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Displaying records 1 through 10 of 12 found.

Messaging and Advocacy for Public Health Professionals. Year Developed: 2018. Source: Michigan Public Health Training Center. Presenter(s): n.a.. Type: Online Course. Level: Advanced. Length: unstated.

Annotation: Constructing a powerful message is important to convey essential information, especially in the context of environmental health. This session gives public health professionals guidance on how to construct, frame and distribute messages effectively when communicating with decision makers. This session also provides tools to effectively advocate to local, state and federal decision makers for policies and resources that promote and protect environmental and human health.

Learning Objectives: • Construct effective messages designed to incorporate health broadly in all policies (CHES Area of Responsibility 7.1.1). • Identify key audiences for environmental health messaging (7.1.3). • List tools for communicating and advocating to decision makers (7.2.3,7.2.5). • List resources that promote and protect environmental and human health (7.2.3).

Continuing Education: 1.0 Nursing Contact Hours (expires March 31, 2019); 1.0 CHES Category 1 CECH, Certificate of completion; $3 charge for CE credits

Working With Millennials. Year Developed: 2017. Source: Troy University. Presenter(s): Sharleen Smith. Type: Video Slide Module. Level: Introductory. Length: 51 slides.. AMCHP meetings and presentations page

Annotation: This set of PowerPoint slides in pdf format defines and describes characteristics of Generation Y or Millennials, and what they want. It gives tips to working with Millennials and a set of links to references.

Collaborating Across Cultures. Year Developed: 2017. Source: ASA Community of Applied Statisticians. Presenter(s): Charisse Kosova, M.Ad.Ed.. Type: Webinar Archive. Level: Introductory Intermediate Advanced. Length: 62 minutes.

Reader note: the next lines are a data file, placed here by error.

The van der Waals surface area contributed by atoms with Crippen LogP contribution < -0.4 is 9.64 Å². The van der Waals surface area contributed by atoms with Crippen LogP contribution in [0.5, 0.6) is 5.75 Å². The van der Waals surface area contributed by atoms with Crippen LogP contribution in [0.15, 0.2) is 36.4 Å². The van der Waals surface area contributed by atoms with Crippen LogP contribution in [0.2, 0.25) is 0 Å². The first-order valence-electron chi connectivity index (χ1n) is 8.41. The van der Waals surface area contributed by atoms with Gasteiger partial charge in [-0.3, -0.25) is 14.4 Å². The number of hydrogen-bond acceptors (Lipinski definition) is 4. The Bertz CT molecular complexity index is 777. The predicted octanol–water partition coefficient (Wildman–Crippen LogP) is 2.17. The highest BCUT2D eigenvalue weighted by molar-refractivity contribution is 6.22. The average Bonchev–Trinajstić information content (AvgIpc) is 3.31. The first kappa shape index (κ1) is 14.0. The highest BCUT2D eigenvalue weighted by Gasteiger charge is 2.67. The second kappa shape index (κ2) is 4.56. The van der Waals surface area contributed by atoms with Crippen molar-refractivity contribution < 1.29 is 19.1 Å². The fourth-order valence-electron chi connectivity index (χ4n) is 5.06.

Annotation: Collaborating across cultures can add an interesting global perspective to the work we do, but intercultural communication also comes with unique challenges. This session explored some of the research-based dimensions of culture that lead to differences in work style preferences and communication styles across cultures. By analyzing mini case studies in which culture interfered with collaboration, this session also offered simple tips and recommended adaptations that can lead to more rewarding and productive collaboration across cultures. A video and presentation slides are available.

The Tool for Sharing Best Practices. Year Developed: 2016. Source: National Collaborating Centre for Methods and Tools. Presenter(s): Lisa Mwaikambo, MPH. Type: Webinar Archive. Level: Introductory. Length: 58 minutes. presentation slides

Annotation: The Tool for Sharing Best Practices helps public health professionals by outlining five practical steps to share best practices throughout their organizations. Sharing best practices can help your organization learn from successes, replicate successful programs, and improve outcomes.

Social Marketing and Public Health: Effective Campaigns and How They Work. Year Developed: 2009. Source: MidAtlantic Public Health Training Center. Presenter(s): W. Douglas Evans, PhD, MA; Terry Long. Type: Video Course. Level: Introductory. Length: 60 minutes.

Annotation: This video provides an overview of social marketing and recent effective public health campaigns. The first presenter, Dr. Evans, discusses social marketing in a broad sense and how it differs from health communications and social media as well as the evidence for effectiveness. The four main theoretical foundations are discussed, followed by various social marketing strategies/tactics commonly used. Dr. Evans discusses major social marketing campaigns recently targeted to adolescents, such as the truth campaign, an anti-tobacco campaign. Additional campaign and initiative examples presented include VERB, mHealth, and text4baby. The second presenter, Terry Long, focuses on the Heart Truth, a successful social marketing campaign initiated by the National Heart, Lung and Blood Institute (NHLBI, presenting its inception, how it was developed, the implementation strategy, and why it works. She begins with an overview about heart disease and women and the impact of awareness, followed by highlights of the campaign such as the branding power, corporate partnerships, and community action. Finally, the impact of the campaign is discussed. A question and answer session follows the two presentations.

Learning Objectives: • Understand what is social marketing. • Learn social marketing theories and strategies. • Describe principals and evidence of effectiveness.

Special Instructions: To access the presentation, scroll down the page to the embedded video screen and click the “play” button.

State Title V Needs Assessment Practice . Year Developed: 2008. Source: 14th Annual Maternal and Child Health Epidemiology Conference. Presenter(s): Donna Petersen, ScD; Dr. William Sappenfield; Donna Petersen; Dr. Michael Kogan. Type: Conference Archive. Level: Advanced. Length: Series; various lengths.